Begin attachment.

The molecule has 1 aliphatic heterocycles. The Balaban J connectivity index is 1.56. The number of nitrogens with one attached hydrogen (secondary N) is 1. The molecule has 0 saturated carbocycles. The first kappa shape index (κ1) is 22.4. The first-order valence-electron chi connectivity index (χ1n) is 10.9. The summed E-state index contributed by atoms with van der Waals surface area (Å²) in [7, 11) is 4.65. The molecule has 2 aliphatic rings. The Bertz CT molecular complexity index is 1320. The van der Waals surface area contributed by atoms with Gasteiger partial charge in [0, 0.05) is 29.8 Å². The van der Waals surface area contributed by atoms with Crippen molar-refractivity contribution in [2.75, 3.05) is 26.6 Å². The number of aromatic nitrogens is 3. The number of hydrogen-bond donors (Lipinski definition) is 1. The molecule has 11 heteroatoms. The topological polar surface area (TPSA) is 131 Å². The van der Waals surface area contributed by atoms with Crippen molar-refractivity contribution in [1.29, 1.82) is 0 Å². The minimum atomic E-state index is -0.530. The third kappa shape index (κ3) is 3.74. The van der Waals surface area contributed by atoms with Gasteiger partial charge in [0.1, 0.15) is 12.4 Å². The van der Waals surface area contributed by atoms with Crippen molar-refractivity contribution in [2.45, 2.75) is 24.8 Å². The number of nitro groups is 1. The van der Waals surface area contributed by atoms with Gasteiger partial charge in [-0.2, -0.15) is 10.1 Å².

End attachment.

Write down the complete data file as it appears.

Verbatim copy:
The molecule has 1 aliphatic heterocycles. The Balaban J connectivity index is 1.56. The number of nitrogens with one attached hydrogen (secondary N) is 1. The molecule has 0 saturated carbocycles. The first kappa shape index (κ1) is 22.4. The first-order valence-electron chi connectivity index (χ1n) is 10.9. The summed E-state index contributed by atoms with van der Waals surface area (Å²) in [7, 11) is 4.65. The molecule has 2 aliphatic rings. The Bertz CT molecular complexity index is 1320. The van der Waals surface area contributed by atoms with Gasteiger partial charge in [0, 0.05) is 29.8 Å². The van der Waals surface area contributed by atoms with Crippen molar-refractivity contribution in [2.75, 3.05) is 26.6 Å². The number of aromatic nitrogens is 3. The number of hydrogen-bond donors (Lipinski definition) is 1. The molecule has 11 heteroatoms. The topological polar surface area (TPSA) is 131 Å². The van der Waals surface area contributed by atoms with Crippen molar-refractivity contribution in [1.29, 1.82) is 0 Å². The minimum atomic E-state index is -0.530. The third kappa shape index (κ3) is 3.74. The van der Waals surface area contributed by atoms with Gasteiger partial charge in [0.1, 0.15) is 12.4 Å². The van der Waals surface area contributed by atoms with Crippen molar-refractivity contribution in [2.45, 2.75) is 24.8 Å². The number of nitro groups is 1. The van der Waals surface area contributed by atoms with Gasteiger partial charge in [-0.2, -0.15) is 10.1 Å².